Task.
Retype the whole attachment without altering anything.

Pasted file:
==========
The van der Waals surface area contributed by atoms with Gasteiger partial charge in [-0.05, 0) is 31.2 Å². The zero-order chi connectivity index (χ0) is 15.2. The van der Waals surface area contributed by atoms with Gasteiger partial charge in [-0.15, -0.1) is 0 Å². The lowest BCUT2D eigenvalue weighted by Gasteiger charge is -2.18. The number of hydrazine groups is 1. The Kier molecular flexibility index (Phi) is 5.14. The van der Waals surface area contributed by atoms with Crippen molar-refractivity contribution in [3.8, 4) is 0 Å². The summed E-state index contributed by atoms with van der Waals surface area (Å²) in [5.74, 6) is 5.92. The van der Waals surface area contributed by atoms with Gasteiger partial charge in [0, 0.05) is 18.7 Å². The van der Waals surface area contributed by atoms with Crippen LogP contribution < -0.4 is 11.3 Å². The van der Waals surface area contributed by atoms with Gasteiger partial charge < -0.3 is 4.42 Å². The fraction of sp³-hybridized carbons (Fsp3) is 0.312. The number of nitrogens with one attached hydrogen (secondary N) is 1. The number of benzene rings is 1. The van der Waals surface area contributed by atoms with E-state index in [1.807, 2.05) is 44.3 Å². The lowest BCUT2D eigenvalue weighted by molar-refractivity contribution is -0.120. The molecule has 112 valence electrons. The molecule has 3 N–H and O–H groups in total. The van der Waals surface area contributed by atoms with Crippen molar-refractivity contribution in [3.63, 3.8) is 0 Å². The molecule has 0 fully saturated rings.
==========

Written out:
The van der Waals surface area contributed by atoms with Gasteiger partial charge in [-0.05, 0) is 31.2 Å². The zero-order chi connectivity index (χ0) is 15.2. The van der Waals surface area contributed by atoms with Gasteiger partial charge in [-0.15, -0.1) is 0 Å². The lowest BCUT2D eigenvalue weighted by Gasteiger charge is -2.18. The number of hydrazine groups is 1. The Kier molecular flexibility index (Phi) is 5.14. The van der Waals surface area contributed by atoms with Crippen molar-refractivity contribution in [3.8, 4) is 0 Å². The summed E-state index contributed by atoms with van der Waals surface area (Å²) in [5.74, 6) is 5.92. The van der Waals surface area contributed by atoms with Gasteiger partial charge in [0, 0.05) is 18.7 Å². The van der Waals surface area contributed by atoms with Crippen LogP contribution < -0.4 is 11.3 Å². The van der Waals surface area contributed by atoms with Gasteiger partial charge < -0.3 is 4.42 Å². The fraction of sp³-hybridized carbons (Fsp3) is 0.312. The number of nitrogens with one attached hydrogen (secondary N) is 1. The number of benzene rings is 1. The van der Waals surface area contributed by atoms with E-state index in [1.807, 2.05) is 44.3 Å². The lowest BCUT2D eigenvalue weighted by molar-refractivity contribution is -0.120. The molecule has 112 valence electrons. The molecule has 3 N–H and O–H groups in total. The van der Waals surface area contributed by atoms with Crippen molar-refractivity contribution in [3.63, 3.8) is 0 Å². The molecule has 0 fully saturated rings.